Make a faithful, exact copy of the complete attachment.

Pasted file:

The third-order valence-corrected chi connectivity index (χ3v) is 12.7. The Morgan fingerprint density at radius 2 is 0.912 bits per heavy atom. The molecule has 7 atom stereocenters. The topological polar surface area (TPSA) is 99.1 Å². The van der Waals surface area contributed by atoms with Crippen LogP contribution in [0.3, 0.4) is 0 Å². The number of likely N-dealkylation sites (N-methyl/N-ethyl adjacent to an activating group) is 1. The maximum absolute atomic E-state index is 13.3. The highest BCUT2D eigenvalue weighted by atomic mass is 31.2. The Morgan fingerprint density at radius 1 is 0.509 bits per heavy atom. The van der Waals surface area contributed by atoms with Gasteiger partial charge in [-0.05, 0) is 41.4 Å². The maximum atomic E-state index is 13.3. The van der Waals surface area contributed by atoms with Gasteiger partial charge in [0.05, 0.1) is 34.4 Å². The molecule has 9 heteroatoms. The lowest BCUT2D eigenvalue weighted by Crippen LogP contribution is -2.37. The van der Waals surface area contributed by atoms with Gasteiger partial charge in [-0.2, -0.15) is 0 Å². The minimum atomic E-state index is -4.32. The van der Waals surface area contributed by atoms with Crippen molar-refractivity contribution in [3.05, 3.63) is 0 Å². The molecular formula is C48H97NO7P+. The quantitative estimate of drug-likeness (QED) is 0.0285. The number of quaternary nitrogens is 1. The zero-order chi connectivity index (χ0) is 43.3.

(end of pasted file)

The third-order valence-corrected chi connectivity index (χ3v) is 12.7. The Morgan fingerprint density at radius 2 is 0.912 bits per heavy atom. The molecule has 7 atom stereocenters. The topological polar surface area (TPSA) is 99.1 Å². The van der Waals surface area contributed by atoms with Crippen LogP contribution in [0.3, 0.4) is 0 Å². The number of likely N-dealkylation sites (N-methyl/N-ethyl adjacent to an activating group) is 1. The maximum absolute atomic E-state index is 13.3. The highest BCUT2D eigenvalue weighted by atomic mass is 31.2. The Morgan fingerprint density at radius 1 is 0.509 bits per heavy atom. The van der Waals surface area contributed by atoms with Gasteiger partial charge in [-0.05, 0) is 41.4 Å². The maximum atomic E-state index is 13.3. The van der Waals surface area contributed by atoms with Gasteiger partial charge in [0.05, 0.1) is 34.4 Å². The molecule has 9 heteroatoms. The lowest BCUT2D eigenvalue weighted by Crippen LogP contribution is -2.37. The van der Waals surface area contributed by atoms with Gasteiger partial charge in [-0.2, -0.15) is 0 Å². The minimum atomic E-state index is -4.32. The van der Waals surface area contributed by atoms with Crippen molar-refractivity contribution in [3.05, 3.63) is 0 Å². The molecular formula is C48H97NO7P+. The quantitative estimate of drug-likeness (QED) is 0.0285. The number of quaternary nitrogens is 1. The zero-order chi connectivity index (χ0) is 43.3.